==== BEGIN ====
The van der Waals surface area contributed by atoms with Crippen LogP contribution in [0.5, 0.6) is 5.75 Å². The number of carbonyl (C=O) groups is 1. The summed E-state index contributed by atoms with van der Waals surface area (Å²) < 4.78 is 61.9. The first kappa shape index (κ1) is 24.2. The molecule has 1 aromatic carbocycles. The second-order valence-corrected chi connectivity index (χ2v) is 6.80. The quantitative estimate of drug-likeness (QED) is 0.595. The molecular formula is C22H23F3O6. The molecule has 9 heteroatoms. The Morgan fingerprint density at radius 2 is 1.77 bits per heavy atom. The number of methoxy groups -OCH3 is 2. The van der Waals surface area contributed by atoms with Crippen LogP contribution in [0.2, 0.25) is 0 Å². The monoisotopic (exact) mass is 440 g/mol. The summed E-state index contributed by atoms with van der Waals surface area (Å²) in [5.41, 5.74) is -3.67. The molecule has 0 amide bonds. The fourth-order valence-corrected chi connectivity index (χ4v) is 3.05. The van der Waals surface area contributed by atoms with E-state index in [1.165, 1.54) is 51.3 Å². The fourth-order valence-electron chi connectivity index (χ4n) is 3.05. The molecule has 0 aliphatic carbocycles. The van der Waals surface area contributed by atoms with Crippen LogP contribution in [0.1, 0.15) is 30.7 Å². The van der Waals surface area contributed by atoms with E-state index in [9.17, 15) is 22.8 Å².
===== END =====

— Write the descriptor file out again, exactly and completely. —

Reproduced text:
The van der Waals surface area contributed by atoms with Crippen LogP contribution in [0.5, 0.6) is 5.75 Å². The number of carbonyl (C=O) groups is 1. The summed E-state index contributed by atoms with van der Waals surface area (Å²) < 4.78 is 61.9. The first kappa shape index (κ1) is 24.2. The molecule has 1 aromatic carbocycles. The second-order valence-corrected chi connectivity index (χ2v) is 6.80. The quantitative estimate of drug-likeness (QED) is 0.595. The molecular formula is C22H23F3O6. The molecule has 9 heteroatoms. The Morgan fingerprint density at radius 2 is 1.77 bits per heavy atom. The number of methoxy groups -OCH3 is 2. The van der Waals surface area contributed by atoms with Crippen LogP contribution in [0.2, 0.25) is 0 Å². The monoisotopic (exact) mass is 440 g/mol. The summed E-state index contributed by atoms with van der Waals surface area (Å²) in [5.41, 5.74) is -3.67. The molecule has 0 amide bonds. The fourth-order valence-corrected chi connectivity index (χ4v) is 3.05. The van der Waals surface area contributed by atoms with E-state index in [1.165, 1.54) is 51.3 Å². The fourth-order valence-electron chi connectivity index (χ4n) is 3.05. The molecule has 0 aliphatic carbocycles. The van der Waals surface area contributed by atoms with Crippen LogP contribution in [0.1, 0.15) is 30.7 Å². The van der Waals surface area contributed by atoms with E-state index in [9.17, 15) is 22.8 Å².